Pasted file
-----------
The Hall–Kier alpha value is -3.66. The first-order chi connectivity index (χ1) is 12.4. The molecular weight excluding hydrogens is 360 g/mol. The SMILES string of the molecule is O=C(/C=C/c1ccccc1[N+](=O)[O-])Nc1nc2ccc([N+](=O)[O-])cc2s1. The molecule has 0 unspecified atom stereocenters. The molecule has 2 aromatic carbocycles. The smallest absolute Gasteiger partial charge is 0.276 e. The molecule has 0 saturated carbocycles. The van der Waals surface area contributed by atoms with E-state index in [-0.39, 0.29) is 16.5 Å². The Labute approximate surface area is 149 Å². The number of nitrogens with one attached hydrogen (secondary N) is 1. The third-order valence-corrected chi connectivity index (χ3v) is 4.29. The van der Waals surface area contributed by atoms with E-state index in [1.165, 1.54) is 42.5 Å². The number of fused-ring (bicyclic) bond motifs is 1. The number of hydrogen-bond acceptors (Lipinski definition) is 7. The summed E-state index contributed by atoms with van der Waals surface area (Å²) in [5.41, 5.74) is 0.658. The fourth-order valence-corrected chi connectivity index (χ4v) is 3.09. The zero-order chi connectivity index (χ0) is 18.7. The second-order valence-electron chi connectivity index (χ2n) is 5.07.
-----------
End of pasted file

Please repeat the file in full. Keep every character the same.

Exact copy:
The Hall–Kier alpha value is -3.66. The first-order chi connectivity index (χ1) is 12.4. The molecular weight excluding hydrogens is 360 g/mol. The SMILES string of the molecule is O=C(/C=C/c1ccccc1[N+](=O)[O-])Nc1nc2ccc([N+](=O)[O-])cc2s1. The molecule has 0 unspecified atom stereocenters. The molecule has 2 aromatic carbocycles. The smallest absolute Gasteiger partial charge is 0.276 e. The molecule has 0 saturated carbocycles. The van der Waals surface area contributed by atoms with E-state index in [-0.39, 0.29) is 16.5 Å². The Labute approximate surface area is 149 Å². The number of nitrogens with one attached hydrogen (secondary N) is 1. The third-order valence-corrected chi connectivity index (χ3v) is 4.29. The van der Waals surface area contributed by atoms with E-state index in [1.165, 1.54) is 42.5 Å². The number of fused-ring (bicyclic) bond motifs is 1. The number of hydrogen-bond acceptors (Lipinski definition) is 7. The summed E-state index contributed by atoms with van der Waals surface area (Å²) in [5.41, 5.74) is 0.658. The fourth-order valence-corrected chi connectivity index (χ4v) is 3.09. The zero-order chi connectivity index (χ0) is 18.7. The second-order valence-electron chi connectivity index (χ2n) is 5.07.